"Tell me how you're paid." The biggest wage and hour case I ever defended started with those five little words. A very disgruntled, and justifiably fired, ex-employee went to see a plaintiff's employment lawyer about filing a wrongful discharge lawsuit. The lawyer correctly told him that that he had no case over his termination. Then, the lawyer uttered those five words. And, we were off to the races in a multi-million dollar wage and hour derby.
I was reminded of this story by a post I read earlier this week on EmployerLINC, entitled, Trolling for employees to sue their employers. The reality is that while discrimination cases remain the bread-and-butter of the plaintiffs' bar, every plaintiff-side employment lawyer worth his or her salt is on the lookout for the huge payday of a juicy wage and hour class or collective action. While the Supreme Court has taken away some of their luster, the wage and hour class action remains the holy grail of cases.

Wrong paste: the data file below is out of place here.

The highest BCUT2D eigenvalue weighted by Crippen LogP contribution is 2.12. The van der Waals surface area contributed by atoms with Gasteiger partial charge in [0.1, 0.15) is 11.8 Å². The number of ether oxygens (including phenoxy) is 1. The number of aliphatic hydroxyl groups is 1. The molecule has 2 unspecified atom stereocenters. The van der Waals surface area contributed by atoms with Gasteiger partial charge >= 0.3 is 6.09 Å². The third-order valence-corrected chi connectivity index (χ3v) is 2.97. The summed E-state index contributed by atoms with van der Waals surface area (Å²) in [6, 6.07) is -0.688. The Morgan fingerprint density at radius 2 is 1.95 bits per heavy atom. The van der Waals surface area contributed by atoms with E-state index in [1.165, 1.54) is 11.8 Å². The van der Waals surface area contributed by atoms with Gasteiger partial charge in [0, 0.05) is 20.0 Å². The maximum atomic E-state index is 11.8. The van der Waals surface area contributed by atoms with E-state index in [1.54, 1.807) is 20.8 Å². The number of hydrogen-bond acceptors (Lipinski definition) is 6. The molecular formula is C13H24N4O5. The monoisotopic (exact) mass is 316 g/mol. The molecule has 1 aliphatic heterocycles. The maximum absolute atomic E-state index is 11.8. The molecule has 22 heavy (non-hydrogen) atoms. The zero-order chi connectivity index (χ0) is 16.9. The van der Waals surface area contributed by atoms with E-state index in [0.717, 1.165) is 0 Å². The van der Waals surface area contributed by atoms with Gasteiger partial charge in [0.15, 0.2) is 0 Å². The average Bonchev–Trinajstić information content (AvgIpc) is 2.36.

I can almost guarantee that if one of your employees sits down with a lawyer to talk about filing a claim against your company, part of that lawyer's intake will be asking the question, "Tell me how you're paid."
My opinion on this issue hasn't changed since I first gave it almost five ago:
The question is not whether companies need to audit their workforces for wage and hour compliance, but whether they properly prioritize doing so before someone calls them on it. According to the BusinessWeek article: "While violations appear widespread, employees themselves rarely think to make wage and hour claims. Instead, they usually have it suggested to them by lawyers."
It is immeasurably less expensive to get out in front of a potential problem and audit on the front-end instead of settling a claim on the back-end. The time for companies to get their hands around these confusing issues is now, not when employees or their representatives start asking the difficult questions about how employees are classified and who is paid what.